Copenhagen Design tour by Fredericia & Georg Jensen

You might have seen at my Instagram stories I was on a two day trip to Copenhagen last month, it was kind of the last trip of my holidays and a really cool kick off at the same time of the new season with new releases and the first fairs. The Designtour was organised by Fredericia and Georg Jensen, both brands I visited earlier. This time I really got to know the brands and was taken not only on a trip down memory lane, visiting the coastal home of one of Georg Jensen most important designers, but also got to meet Monica Föster and followed a workshop by a craftsman who works on Fredericia’s limited edition of the Spanish chair in olive green to celebrate its 60th anniversary.

On the first day we were welcomed by both Fredericia and Georg Jensen and taken on a short bike trip to the Fredericia headquarters and showroom located at the top of the historic former Royal Mail House in the heart of Copenhagen. Here, on 1,100 square metres spread across two floors, Fredericia created their own universe presenting everything there is to know about the brand from the stories of the early years and its founding in 1911 until the present day.

The piece that immediately caught my eye was Børge Mogensen’s original 2213 sofa, which for many years stood in the designer’s own home. The sofa shows the outstanding quality of Fredericia furniture, how it lasted over the years, was passed on to the next generation and becomes even more beautiful over the years. We were welcomed with a tour through the history, the building and collection of Fredericia by owner Thomas Graversen and his son Rasmus, followed by a demonstration of the making of the iconic Spanish chair by Tärnsjö Tannery and a small workshop by the Swedish craftsman. 






Making of the Spanish chair | Tärnsjö Tannery workshop
On occasion of the 60th anniversary of the iconic Spanish Chair, Fredericia launches a special edition in solid oak combined with an elegant Olive Green saddle leather. To honour Børge Mogensen’s work, Fredericia searched the master’s archive and discovered this subtle, natural colour, which was one of his most loved hues and one of the dominating interior colours at the time.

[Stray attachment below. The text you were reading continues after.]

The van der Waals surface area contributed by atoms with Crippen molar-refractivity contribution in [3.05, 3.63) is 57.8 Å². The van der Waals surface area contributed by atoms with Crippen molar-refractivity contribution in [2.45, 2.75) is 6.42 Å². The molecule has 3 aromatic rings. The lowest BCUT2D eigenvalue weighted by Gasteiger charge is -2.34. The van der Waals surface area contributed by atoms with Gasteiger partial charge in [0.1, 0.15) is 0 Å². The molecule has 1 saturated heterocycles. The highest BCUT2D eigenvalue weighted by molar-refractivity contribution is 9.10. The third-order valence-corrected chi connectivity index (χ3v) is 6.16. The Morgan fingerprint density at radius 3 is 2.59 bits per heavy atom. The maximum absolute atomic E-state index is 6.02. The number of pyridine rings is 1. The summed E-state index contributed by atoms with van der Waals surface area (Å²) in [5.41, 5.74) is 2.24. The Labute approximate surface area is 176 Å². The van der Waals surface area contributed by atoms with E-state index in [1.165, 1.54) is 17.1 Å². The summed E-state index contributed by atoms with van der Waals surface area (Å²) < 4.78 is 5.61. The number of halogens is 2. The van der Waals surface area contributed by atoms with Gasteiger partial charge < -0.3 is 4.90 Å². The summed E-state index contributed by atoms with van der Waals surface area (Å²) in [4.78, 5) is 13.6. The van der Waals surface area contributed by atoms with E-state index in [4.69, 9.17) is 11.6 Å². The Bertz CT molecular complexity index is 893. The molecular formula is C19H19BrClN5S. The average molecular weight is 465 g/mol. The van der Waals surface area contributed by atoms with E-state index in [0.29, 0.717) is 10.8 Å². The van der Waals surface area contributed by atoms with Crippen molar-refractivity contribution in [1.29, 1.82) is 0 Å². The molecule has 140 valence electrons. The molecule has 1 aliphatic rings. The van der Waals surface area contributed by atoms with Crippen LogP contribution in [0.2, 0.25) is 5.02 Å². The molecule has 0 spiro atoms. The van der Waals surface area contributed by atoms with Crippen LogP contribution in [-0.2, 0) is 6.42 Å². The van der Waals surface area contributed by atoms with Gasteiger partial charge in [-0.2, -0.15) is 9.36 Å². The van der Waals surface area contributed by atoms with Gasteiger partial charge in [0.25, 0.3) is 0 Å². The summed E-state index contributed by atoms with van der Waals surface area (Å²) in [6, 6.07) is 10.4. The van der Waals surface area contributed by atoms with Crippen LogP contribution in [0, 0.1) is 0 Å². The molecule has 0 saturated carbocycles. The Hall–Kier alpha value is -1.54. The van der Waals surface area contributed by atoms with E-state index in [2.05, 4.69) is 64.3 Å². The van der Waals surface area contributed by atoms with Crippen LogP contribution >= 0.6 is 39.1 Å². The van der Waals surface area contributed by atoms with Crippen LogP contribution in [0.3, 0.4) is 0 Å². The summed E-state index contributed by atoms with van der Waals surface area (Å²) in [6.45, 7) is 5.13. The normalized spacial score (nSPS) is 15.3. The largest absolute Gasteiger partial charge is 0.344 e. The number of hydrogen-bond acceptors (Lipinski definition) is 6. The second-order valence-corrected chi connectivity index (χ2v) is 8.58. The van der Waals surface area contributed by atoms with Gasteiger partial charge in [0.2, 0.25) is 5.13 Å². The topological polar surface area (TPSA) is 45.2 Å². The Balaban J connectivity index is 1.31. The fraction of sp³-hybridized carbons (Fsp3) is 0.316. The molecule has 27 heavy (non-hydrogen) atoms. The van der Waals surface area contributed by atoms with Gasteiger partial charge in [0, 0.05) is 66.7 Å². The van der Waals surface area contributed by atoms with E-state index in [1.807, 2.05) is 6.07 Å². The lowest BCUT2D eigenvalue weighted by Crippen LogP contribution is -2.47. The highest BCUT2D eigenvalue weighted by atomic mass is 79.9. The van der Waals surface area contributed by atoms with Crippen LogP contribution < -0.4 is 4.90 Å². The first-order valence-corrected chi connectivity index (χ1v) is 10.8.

Now, and for the first time ever, the Spanish Chair is available in this modern mid-century colour marking 60 years of impeccable craftsmanship and cutting edge design. The leather for the Spanish chair is manufactured by Swedish Tärnsjö Tannery. One of the craftsman travelled from Sweden to demonstrate the making off and learned us a few techniques in a given workshop. 

The Spanish Chair Special Edition is available until 31 December 2018.




Trinidad chair by Nanna Ditzel
After a wonderful lunch at Aamanns we visited the studio of Dennie Ditzel, daughter of Nanna Ditzel. At her studio we admired the prototype of the Trinidad chair, which is slightly different than the one we know and was launched in 1993 and marked a turning point in Fredericia’s history, establishing Nanna Ditzel as Fredericia’s second house designer after Børge Mogensen.

Dennie enthusiastically talked about her mother and her uncompromising approach to quality, playful shapes, her strong personality and magnificent ability to transform her artistic dreams into very functional and sophisticated designs. To celebrate the 25th anniversary of Nanna Ditzel’s iconic Trinidad chair, Fredericia launches a few new editions of the chair in smoked oak, grey and light grey oak leaving the veneer with a visible wooden structure. 



Georg Jensen Silversmith visit
We finished our first day with a delicious dinner at the Fredericia Showroom supported by Electrolux The next morning after a breakfast at the super cool breakfast area of hotel SP34 where I stayed,we drove to the coast to visit the old home of Henning Koppel, who was one of the most important Scandinavian designers and an important figure in the history of Georg Jensen.